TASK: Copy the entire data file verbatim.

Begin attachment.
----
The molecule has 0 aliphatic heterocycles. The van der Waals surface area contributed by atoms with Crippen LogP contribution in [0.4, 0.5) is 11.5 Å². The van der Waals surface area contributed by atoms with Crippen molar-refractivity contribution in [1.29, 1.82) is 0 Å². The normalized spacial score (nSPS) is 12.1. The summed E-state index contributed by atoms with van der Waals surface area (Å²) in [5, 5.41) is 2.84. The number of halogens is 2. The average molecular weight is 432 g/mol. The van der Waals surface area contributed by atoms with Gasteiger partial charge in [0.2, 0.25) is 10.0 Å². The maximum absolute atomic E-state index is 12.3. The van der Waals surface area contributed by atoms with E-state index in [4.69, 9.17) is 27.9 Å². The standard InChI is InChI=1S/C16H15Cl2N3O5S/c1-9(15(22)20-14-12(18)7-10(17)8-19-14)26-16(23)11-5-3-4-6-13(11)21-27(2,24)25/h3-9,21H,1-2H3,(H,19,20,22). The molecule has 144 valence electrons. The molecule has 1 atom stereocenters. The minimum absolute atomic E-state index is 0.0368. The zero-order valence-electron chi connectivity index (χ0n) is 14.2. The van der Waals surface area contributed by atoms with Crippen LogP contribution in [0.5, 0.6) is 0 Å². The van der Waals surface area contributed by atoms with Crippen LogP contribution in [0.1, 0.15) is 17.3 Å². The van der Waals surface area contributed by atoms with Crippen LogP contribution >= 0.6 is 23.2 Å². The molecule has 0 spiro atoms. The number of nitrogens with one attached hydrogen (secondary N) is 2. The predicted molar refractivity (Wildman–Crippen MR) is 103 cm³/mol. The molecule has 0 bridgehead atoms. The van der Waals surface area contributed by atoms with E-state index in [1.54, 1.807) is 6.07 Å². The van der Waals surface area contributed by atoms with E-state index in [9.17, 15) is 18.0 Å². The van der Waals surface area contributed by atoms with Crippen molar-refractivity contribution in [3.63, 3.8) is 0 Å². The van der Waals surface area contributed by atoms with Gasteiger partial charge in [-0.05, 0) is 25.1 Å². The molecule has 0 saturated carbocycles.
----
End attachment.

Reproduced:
The molecule has 0 aliphatic heterocycles. The van der Waals surface area contributed by atoms with Crippen LogP contribution in [0.4, 0.5) is 11.5 Å². The van der Waals surface area contributed by atoms with Crippen molar-refractivity contribution in [1.29, 1.82) is 0 Å². The normalized spacial score (nSPS) is 12.1. The summed E-state index contributed by atoms with van der Waals surface area (Å²) in [5, 5.41) is 2.84. The number of halogens is 2. The average molecular weight is 432 g/mol. The van der Waals surface area contributed by atoms with Gasteiger partial charge in [0.2, 0.25) is 10.0 Å². The maximum absolute atomic E-state index is 12.3. The van der Waals surface area contributed by atoms with E-state index in [4.69, 9.17) is 27.9 Å². The standard InChI is InChI=1S/C16H15Cl2N3O5S/c1-9(15(22)20-14-12(18)7-10(17)8-19-14)26-16(23)11-5-3-4-6-13(11)21-27(2,24)25/h3-9,21H,1-2H3,(H,19,20,22). The molecule has 144 valence electrons. The molecule has 1 atom stereocenters. The minimum absolute atomic E-state index is 0.0368. The zero-order valence-electron chi connectivity index (χ0n) is 14.2. The van der Waals surface area contributed by atoms with Crippen LogP contribution in [0.5, 0.6) is 0 Å². The van der Waals surface area contributed by atoms with Crippen LogP contribution in [0.1, 0.15) is 17.3 Å². The van der Waals surface area contributed by atoms with Crippen LogP contribution >= 0.6 is 23.2 Å². The molecule has 0 spiro atoms. The number of nitrogens with one attached hydrogen (secondary N) is 2. The predicted molar refractivity (Wildman–Crippen MR) is 103 cm³/mol. The molecule has 0 bridgehead atoms. The van der Waals surface area contributed by atoms with E-state index in [1.54, 1.807) is 6.07 Å². The van der Waals surface area contributed by atoms with E-state index in [9.17, 15) is 18.0 Å². The van der Waals surface area contributed by atoms with Crippen molar-refractivity contribution in [3.63, 3.8) is 0 Å². The van der Waals surface area contributed by atoms with Gasteiger partial charge in [-0.05, 0) is 25.1 Å². The molecule has 0 saturated carbocycles.